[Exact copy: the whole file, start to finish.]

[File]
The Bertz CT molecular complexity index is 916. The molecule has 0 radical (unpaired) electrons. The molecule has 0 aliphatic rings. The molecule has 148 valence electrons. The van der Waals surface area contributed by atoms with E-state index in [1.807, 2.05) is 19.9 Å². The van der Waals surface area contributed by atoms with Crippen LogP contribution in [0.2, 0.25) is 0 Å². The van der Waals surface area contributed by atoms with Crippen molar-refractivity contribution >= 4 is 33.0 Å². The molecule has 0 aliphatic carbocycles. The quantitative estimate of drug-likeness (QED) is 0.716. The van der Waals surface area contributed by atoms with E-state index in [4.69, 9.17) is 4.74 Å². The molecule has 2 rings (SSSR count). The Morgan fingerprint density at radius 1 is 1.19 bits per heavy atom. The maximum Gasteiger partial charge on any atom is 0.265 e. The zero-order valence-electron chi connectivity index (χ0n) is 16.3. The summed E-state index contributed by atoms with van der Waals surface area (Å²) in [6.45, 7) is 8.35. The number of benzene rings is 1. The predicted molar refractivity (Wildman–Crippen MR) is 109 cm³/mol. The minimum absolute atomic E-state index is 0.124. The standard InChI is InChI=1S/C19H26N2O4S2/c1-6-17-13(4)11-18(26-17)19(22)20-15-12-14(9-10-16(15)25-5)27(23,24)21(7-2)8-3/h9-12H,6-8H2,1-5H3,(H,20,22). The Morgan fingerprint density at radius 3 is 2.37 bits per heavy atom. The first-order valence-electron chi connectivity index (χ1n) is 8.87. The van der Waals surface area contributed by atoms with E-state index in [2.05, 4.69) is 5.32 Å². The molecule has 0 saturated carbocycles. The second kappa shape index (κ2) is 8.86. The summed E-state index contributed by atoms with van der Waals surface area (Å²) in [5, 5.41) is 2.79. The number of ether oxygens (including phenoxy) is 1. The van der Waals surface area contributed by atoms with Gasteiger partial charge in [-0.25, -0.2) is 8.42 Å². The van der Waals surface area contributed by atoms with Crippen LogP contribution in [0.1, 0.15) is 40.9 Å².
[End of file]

The Bertz CT molecular complexity index is 916. The molecule has 0 radical (unpaired) electrons. The molecule has 0 aliphatic rings. The molecule has 148 valence electrons. The van der Waals surface area contributed by atoms with E-state index in [1.807, 2.05) is 19.9 Å². The van der Waals surface area contributed by atoms with Crippen LogP contribution in [0.2, 0.25) is 0 Å². The van der Waals surface area contributed by atoms with Crippen molar-refractivity contribution >= 4 is 33.0 Å². The molecule has 0 aliphatic carbocycles. The quantitative estimate of drug-likeness (QED) is 0.716. The van der Waals surface area contributed by atoms with E-state index in [4.69, 9.17) is 4.74 Å². The molecule has 2 rings (SSSR count). The Morgan fingerprint density at radius 1 is 1.19 bits per heavy atom. The maximum Gasteiger partial charge on any atom is 0.265 e. The zero-order valence-electron chi connectivity index (χ0n) is 16.3. The summed E-state index contributed by atoms with van der Waals surface area (Å²) in [6.45, 7) is 8.35. The number of benzene rings is 1. The predicted molar refractivity (Wildman–Crippen MR) is 109 cm³/mol. The minimum absolute atomic E-state index is 0.124. The standard InChI is InChI=1S/C19H26N2O4S2/c1-6-17-13(4)11-18(26-17)19(22)20-15-12-14(9-10-16(15)25-5)27(23,24)21(7-2)8-3/h9-12H,6-8H2,1-5H3,(H,20,22). The Morgan fingerprint density at radius 3 is 2.37 bits per heavy atom. The first-order valence-electron chi connectivity index (χ1n) is 8.87. The van der Waals surface area contributed by atoms with E-state index in [2.05, 4.69) is 5.32 Å². The molecule has 0 saturated carbocycles. The second kappa shape index (κ2) is 8.86. The summed E-state index contributed by atoms with van der Waals surface area (Å²) in [5, 5.41) is 2.79. The number of ether oxygens (including phenoxy) is 1. The van der Waals surface area contributed by atoms with Gasteiger partial charge in [-0.25, -0.2) is 8.42 Å². The van der Waals surface area contributed by atoms with Crippen LogP contribution in [0.1, 0.15) is 40.9 Å².